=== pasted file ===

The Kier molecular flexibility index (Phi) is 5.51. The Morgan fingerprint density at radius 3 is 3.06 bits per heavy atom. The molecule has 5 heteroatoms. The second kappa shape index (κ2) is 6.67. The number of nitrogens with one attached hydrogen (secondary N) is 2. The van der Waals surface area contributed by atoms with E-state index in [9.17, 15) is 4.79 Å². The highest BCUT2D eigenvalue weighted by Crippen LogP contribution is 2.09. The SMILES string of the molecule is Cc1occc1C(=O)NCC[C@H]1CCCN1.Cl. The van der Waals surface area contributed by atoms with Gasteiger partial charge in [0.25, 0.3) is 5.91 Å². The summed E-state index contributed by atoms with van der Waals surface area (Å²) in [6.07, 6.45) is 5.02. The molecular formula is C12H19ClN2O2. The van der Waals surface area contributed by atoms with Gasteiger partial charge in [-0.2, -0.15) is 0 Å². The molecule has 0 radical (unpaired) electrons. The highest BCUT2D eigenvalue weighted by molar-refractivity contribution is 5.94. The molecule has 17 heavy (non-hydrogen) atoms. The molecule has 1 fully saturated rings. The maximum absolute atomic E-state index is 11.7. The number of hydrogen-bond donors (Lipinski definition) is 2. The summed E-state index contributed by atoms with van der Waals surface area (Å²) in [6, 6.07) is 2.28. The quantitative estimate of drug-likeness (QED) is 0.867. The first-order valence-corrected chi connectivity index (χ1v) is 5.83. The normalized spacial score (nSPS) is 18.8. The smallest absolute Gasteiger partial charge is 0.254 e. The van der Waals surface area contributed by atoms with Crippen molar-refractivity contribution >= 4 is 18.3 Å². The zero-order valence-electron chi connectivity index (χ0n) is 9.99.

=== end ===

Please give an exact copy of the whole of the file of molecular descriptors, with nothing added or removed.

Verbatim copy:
The Kier molecular flexibility index (Phi) is 5.51. The Morgan fingerprint density at radius 3 is 3.06 bits per heavy atom. The molecule has 5 heteroatoms. The second kappa shape index (κ2) is 6.67. The number of nitrogens with one attached hydrogen (secondary N) is 2. The van der Waals surface area contributed by atoms with E-state index in [9.17, 15) is 4.79 Å². The highest BCUT2D eigenvalue weighted by Crippen LogP contribution is 2.09. The SMILES string of the molecule is Cc1occc1C(=O)NCC[C@H]1CCCN1.Cl. The van der Waals surface area contributed by atoms with Gasteiger partial charge in [0.25, 0.3) is 5.91 Å². The summed E-state index contributed by atoms with van der Waals surface area (Å²) in [6.07, 6.45) is 5.02. The molecular formula is C12H19ClN2O2. The van der Waals surface area contributed by atoms with Gasteiger partial charge in [-0.2, -0.15) is 0 Å². The molecule has 0 radical (unpaired) electrons. The highest BCUT2D eigenvalue weighted by molar-refractivity contribution is 5.94. The molecule has 17 heavy (non-hydrogen) atoms. The molecule has 1 fully saturated rings. The maximum absolute atomic E-state index is 11.7. The number of hydrogen-bond donors (Lipinski definition) is 2. The summed E-state index contributed by atoms with van der Waals surface area (Å²) in [6, 6.07) is 2.28. The quantitative estimate of drug-likeness (QED) is 0.867. The first-order valence-corrected chi connectivity index (χ1v) is 5.83. The normalized spacial score (nSPS) is 18.8. The smallest absolute Gasteiger partial charge is 0.254 e. The van der Waals surface area contributed by atoms with Crippen molar-refractivity contribution >= 4 is 18.3 Å². The zero-order valence-electron chi connectivity index (χ0n) is 9.99.